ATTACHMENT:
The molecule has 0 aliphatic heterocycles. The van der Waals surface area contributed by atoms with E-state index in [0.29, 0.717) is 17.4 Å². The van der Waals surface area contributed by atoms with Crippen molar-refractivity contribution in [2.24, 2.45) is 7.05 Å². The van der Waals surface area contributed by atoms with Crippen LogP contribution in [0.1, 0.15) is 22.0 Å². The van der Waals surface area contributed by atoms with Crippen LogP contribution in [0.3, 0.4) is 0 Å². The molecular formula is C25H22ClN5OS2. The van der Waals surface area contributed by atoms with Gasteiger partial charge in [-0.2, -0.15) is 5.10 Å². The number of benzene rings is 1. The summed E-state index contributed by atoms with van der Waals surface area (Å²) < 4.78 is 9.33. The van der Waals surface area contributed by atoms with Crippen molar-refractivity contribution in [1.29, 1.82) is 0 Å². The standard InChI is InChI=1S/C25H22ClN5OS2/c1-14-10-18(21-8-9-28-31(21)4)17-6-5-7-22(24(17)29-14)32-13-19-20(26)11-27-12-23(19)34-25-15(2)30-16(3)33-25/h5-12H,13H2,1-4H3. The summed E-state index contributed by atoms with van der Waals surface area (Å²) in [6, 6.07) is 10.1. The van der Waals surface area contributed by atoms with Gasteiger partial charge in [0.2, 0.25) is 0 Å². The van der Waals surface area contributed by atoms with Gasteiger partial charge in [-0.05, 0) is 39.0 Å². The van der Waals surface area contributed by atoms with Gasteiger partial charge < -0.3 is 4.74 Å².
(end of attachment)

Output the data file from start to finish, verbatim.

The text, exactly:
The molecule has 0 aliphatic heterocycles. The van der Waals surface area contributed by atoms with E-state index in [0.29, 0.717) is 17.4 Å². The van der Waals surface area contributed by atoms with Crippen molar-refractivity contribution in [2.24, 2.45) is 7.05 Å². The van der Waals surface area contributed by atoms with Crippen LogP contribution in [0.1, 0.15) is 22.0 Å². The van der Waals surface area contributed by atoms with Crippen LogP contribution in [0.3, 0.4) is 0 Å². The molecular formula is C25H22ClN5OS2. The van der Waals surface area contributed by atoms with Gasteiger partial charge in [-0.2, -0.15) is 5.10 Å². The number of benzene rings is 1. The summed E-state index contributed by atoms with van der Waals surface area (Å²) < 4.78 is 9.33. The van der Waals surface area contributed by atoms with Crippen molar-refractivity contribution in [1.29, 1.82) is 0 Å². The standard InChI is InChI=1S/C25H22ClN5OS2/c1-14-10-18(21-8-9-28-31(21)4)17-6-5-7-22(24(17)29-14)32-13-19-20(26)11-27-12-23(19)34-25-15(2)30-16(3)33-25/h5-12H,13H2,1-4H3. The summed E-state index contributed by atoms with van der Waals surface area (Å²) in [6, 6.07) is 10.1. The van der Waals surface area contributed by atoms with Gasteiger partial charge in [0.2, 0.25) is 0 Å². The van der Waals surface area contributed by atoms with Gasteiger partial charge in [-0.05, 0) is 39.0 Å². The van der Waals surface area contributed by atoms with Gasteiger partial charge < -0.3 is 4.74 Å².